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Eur J Health Econ. 2014 Jul;15(6):599-610. doi: 10.1007/s10198-013-0499-7. Epub 2013 Jul 2.

Association between fee-for-service expenditures and morbidity burden in primary care.

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Faculty of Health Sciences, COHERE-Centre of Health Economics Research, Institute of Public Health, University of Southern Denmark, Windsløwparken 9A, J.B. Winsløws Vej 9, 5000, Odense C, Denmark,



In primary care, fee-for-services (FFS) tariffs are often based on political negotiation rather than costing systems. The potential for comprehensive measures of patient morbidity to explain variation in negotiated FFS expenditures has not previously been examined.


To examine the relative explanatory power of morbidity measures and related general practice (GP) clinic characteristics in explaining variation in politically negotiated FFS expenditures.


We applied a multilevel approach to consider factors that explain FFS expenditures among patients and GP clinics. We used patient morbidity characteristics such as diagnostic markers, multimorbidity casemix adjustment based on resource utilisation bands (RUB) and related GP clinic characteristics for the year 2010. Our sample included 139,527 patients visiting GP clinics.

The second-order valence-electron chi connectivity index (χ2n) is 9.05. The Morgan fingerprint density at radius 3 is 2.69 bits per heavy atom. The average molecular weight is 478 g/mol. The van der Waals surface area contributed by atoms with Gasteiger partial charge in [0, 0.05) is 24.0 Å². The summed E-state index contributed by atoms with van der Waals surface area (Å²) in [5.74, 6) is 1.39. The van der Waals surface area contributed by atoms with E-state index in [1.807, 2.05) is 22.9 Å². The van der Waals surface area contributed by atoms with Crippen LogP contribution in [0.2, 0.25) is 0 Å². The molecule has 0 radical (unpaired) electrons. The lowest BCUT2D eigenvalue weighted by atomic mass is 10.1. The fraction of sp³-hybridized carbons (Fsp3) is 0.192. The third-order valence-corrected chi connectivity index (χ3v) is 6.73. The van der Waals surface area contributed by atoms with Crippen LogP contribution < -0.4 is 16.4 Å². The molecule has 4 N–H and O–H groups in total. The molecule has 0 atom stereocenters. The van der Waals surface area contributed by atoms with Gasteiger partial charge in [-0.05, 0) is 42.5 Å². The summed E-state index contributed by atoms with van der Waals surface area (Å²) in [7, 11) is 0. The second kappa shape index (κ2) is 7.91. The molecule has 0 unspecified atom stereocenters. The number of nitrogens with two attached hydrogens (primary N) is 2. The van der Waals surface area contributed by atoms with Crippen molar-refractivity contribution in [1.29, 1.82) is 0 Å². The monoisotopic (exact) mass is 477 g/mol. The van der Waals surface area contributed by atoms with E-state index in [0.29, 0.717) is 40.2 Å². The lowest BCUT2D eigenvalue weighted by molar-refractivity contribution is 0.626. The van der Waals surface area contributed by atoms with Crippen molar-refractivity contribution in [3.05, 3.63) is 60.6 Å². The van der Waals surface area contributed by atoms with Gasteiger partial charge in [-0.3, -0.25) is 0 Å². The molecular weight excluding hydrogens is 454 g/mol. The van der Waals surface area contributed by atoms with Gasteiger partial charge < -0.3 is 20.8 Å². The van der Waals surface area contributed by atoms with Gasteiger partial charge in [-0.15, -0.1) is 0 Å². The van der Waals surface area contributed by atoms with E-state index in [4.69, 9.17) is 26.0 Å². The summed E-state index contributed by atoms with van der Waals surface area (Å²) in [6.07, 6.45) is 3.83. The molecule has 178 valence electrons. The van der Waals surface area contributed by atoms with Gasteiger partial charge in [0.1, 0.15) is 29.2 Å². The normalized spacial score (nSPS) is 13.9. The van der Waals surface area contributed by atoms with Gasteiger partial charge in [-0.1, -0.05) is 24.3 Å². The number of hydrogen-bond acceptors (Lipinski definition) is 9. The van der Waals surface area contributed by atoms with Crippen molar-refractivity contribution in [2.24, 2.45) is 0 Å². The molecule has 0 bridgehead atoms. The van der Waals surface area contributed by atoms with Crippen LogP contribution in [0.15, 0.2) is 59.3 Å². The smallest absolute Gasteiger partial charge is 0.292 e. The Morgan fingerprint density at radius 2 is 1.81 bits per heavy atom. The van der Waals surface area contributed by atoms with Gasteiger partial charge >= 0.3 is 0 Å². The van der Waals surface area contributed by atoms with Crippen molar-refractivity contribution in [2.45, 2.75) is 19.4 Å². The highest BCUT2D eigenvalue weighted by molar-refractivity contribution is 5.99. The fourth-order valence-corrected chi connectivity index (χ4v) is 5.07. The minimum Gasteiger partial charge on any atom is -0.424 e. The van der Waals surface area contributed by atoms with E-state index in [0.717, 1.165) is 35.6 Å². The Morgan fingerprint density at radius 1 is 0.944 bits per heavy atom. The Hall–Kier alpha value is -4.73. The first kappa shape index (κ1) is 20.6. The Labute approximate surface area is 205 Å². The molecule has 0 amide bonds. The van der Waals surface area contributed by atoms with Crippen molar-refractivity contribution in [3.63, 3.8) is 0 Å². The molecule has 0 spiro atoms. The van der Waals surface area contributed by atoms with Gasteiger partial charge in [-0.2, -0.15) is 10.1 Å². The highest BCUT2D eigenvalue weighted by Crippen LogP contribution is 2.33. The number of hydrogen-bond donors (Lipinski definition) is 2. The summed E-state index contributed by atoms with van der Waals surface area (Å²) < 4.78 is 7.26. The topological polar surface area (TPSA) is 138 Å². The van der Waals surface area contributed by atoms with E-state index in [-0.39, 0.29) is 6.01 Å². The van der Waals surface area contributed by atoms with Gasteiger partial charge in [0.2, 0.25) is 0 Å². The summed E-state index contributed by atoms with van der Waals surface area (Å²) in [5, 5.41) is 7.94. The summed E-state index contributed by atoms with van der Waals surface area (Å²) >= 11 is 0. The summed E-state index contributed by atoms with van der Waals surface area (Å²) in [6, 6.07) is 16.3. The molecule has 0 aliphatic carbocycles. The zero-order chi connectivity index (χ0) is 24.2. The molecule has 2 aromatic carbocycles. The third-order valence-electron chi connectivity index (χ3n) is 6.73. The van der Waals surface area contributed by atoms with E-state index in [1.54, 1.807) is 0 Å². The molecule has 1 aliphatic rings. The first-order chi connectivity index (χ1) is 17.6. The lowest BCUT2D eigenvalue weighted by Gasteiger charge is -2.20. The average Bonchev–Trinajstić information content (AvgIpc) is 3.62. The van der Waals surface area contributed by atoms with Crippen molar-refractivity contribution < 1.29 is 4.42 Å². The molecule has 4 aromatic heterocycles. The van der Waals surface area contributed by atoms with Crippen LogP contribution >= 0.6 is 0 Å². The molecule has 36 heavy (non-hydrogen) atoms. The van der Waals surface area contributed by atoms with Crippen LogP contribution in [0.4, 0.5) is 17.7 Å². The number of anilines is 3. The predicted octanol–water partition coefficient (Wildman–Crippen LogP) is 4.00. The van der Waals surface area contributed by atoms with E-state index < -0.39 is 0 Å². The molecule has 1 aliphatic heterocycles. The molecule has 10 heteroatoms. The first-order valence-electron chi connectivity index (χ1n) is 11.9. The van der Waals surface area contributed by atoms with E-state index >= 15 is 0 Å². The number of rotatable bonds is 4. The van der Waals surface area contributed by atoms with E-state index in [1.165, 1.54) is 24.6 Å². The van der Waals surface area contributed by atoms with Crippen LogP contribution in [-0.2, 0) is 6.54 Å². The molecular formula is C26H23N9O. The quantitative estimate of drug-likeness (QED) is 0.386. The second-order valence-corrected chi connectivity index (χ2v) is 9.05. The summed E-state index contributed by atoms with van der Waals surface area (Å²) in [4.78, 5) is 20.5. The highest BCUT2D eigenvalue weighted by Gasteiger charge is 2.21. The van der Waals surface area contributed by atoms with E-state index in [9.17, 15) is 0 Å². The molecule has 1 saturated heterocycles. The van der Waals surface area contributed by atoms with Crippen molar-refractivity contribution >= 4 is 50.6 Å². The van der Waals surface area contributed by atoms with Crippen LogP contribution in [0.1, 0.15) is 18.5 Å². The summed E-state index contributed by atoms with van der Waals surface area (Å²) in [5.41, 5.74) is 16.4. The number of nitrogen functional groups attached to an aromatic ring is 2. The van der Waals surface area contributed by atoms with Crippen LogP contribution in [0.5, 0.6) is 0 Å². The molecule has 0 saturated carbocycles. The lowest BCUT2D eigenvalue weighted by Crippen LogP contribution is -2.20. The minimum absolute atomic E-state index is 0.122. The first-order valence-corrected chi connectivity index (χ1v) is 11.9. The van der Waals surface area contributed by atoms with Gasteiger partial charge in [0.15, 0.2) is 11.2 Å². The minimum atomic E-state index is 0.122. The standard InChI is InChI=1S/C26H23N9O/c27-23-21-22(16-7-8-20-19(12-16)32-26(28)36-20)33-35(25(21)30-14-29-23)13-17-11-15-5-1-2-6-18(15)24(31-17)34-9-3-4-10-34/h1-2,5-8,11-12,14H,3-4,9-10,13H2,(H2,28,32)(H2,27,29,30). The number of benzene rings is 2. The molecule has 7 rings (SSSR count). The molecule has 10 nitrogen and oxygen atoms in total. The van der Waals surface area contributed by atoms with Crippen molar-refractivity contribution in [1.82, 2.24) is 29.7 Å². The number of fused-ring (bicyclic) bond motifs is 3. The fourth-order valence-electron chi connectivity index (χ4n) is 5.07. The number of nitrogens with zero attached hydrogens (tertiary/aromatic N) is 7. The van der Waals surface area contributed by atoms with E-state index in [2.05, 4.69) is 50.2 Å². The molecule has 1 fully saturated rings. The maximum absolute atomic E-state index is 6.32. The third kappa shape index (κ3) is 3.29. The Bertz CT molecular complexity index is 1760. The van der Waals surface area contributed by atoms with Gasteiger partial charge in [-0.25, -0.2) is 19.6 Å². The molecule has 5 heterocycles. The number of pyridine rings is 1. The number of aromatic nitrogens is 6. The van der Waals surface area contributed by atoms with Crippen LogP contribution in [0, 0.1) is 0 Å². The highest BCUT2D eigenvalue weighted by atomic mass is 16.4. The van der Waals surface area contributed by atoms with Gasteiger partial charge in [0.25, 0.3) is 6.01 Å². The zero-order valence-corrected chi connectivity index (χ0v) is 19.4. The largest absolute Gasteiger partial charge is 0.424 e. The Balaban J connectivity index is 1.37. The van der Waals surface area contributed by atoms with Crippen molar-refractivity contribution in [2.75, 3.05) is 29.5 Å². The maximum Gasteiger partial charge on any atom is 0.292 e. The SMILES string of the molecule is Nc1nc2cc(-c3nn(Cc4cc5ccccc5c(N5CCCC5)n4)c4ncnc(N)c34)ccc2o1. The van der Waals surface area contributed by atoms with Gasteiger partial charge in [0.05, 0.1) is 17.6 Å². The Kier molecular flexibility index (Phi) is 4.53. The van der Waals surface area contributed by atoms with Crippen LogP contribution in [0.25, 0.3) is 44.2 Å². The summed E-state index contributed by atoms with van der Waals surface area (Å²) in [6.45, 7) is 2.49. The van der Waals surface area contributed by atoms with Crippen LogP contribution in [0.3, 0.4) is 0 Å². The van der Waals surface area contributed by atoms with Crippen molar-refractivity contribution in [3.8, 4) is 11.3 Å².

Out of the individual expenditures, 31.6% were explained by age, gender and RUB, and around 18% were explained by RUB. Expenditures increased progressively with the degree of resource use (RUB0-RUB5). Adding more patient-specific morbidity measures increased the explanatory power to 44%; 3.8-9.4% of the variation in expenditures was related to the GP clinic in which the patient was treated.


Morbidity measures were significant patient-related FFS expenditure drivers. The association between FFS expenditure and morbidity burden appears to be at the same level as similar studies in the hospital sector, where fees are based on average costing. However, our results indicate that there may be room for improvement of the association between politically negotiated FFS expenditures and morbidity in primary care.

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